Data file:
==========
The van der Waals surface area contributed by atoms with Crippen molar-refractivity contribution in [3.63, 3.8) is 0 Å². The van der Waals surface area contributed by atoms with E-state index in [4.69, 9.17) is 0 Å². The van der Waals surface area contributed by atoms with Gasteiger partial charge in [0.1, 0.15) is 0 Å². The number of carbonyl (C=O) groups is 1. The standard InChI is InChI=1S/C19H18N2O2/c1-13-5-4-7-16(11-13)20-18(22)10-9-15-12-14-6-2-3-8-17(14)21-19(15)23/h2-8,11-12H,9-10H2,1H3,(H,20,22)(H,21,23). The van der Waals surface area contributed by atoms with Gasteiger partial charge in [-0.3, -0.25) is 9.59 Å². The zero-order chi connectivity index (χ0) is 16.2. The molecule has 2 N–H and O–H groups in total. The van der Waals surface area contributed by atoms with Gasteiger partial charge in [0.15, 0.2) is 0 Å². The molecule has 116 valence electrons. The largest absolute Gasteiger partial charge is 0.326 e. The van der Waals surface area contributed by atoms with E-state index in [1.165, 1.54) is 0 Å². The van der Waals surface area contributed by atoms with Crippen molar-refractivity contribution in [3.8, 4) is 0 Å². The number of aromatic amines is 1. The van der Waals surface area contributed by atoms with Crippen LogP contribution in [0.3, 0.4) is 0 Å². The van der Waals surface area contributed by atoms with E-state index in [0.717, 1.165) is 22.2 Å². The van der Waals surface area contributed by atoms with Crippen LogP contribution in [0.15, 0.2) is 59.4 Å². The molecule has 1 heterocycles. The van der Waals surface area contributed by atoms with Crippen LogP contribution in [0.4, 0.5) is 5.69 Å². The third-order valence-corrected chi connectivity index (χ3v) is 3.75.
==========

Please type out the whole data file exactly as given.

The van der Waals surface area contributed by atoms with Crippen molar-refractivity contribution in [3.63, 3.8) is 0 Å². The van der Waals surface area contributed by atoms with E-state index in [4.69, 9.17) is 0 Å². The van der Waals surface area contributed by atoms with Gasteiger partial charge in [0.1, 0.15) is 0 Å². The number of carbonyl (C=O) groups is 1. The standard InChI is InChI=1S/C19H18N2O2/c1-13-5-4-7-16(11-13)20-18(22)10-9-15-12-14-6-2-3-8-17(14)21-19(15)23/h2-8,11-12H,9-10H2,1H3,(H,20,22)(H,21,23). The van der Waals surface area contributed by atoms with Gasteiger partial charge in [-0.3, -0.25) is 9.59 Å². The zero-order chi connectivity index (χ0) is 16.2. The molecule has 2 N–H and O–H groups in total. The van der Waals surface area contributed by atoms with Gasteiger partial charge in [0.15, 0.2) is 0 Å². The molecule has 116 valence electrons. The largest absolute Gasteiger partial charge is 0.326 e. The van der Waals surface area contributed by atoms with E-state index in [1.165, 1.54) is 0 Å². The van der Waals surface area contributed by atoms with Crippen molar-refractivity contribution in [3.8, 4) is 0 Å². The number of aromatic amines is 1. The van der Waals surface area contributed by atoms with Crippen LogP contribution in [0.3, 0.4) is 0 Å². The van der Waals surface area contributed by atoms with E-state index in [0.717, 1.165) is 22.2 Å². The van der Waals surface area contributed by atoms with Crippen LogP contribution in [0.15, 0.2) is 59.4 Å². The molecule has 1 heterocycles. The van der Waals surface area contributed by atoms with Crippen LogP contribution in [0.4, 0.5) is 5.69 Å². The third-order valence-corrected chi connectivity index (χ3v) is 3.75.